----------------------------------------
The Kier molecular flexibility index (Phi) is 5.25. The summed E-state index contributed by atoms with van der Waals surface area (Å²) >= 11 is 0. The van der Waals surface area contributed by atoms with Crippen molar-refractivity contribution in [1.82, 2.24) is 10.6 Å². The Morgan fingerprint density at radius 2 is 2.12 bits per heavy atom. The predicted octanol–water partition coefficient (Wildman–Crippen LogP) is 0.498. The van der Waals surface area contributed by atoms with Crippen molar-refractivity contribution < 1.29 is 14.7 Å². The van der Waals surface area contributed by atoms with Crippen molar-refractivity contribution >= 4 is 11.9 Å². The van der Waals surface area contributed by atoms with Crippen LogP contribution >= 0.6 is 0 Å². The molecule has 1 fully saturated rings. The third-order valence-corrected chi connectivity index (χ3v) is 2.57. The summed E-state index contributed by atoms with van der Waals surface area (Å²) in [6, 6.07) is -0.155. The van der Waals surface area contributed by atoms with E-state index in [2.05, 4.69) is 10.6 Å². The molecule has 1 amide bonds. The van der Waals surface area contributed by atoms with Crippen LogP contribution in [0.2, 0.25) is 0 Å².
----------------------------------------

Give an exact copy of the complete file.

The Kier molecular flexibility index (Phi) is 5.25. The summed E-state index contributed by atoms with van der Waals surface area (Å²) >= 11 is 0. The van der Waals surface area contributed by atoms with Crippen molar-refractivity contribution in [1.82, 2.24) is 10.6 Å². The Morgan fingerprint density at radius 2 is 2.12 bits per heavy atom. The predicted octanol–water partition coefficient (Wildman–Crippen LogP) is 0.498. The van der Waals surface area contributed by atoms with Crippen molar-refractivity contribution < 1.29 is 14.7 Å². The van der Waals surface area contributed by atoms with Crippen molar-refractivity contribution >= 4 is 11.9 Å². The van der Waals surface area contributed by atoms with Crippen LogP contribution >= 0.6 is 0 Å². The molecule has 1 fully saturated rings. The third-order valence-corrected chi connectivity index (χ3v) is 2.57. The summed E-state index contributed by atoms with van der Waals surface area (Å²) in [6, 6.07) is -0.155. The van der Waals surface area contributed by atoms with E-state index in [2.05, 4.69) is 10.6 Å². The molecule has 1 amide bonds. The van der Waals surface area contributed by atoms with Crippen LogP contribution in [0.2, 0.25) is 0 Å².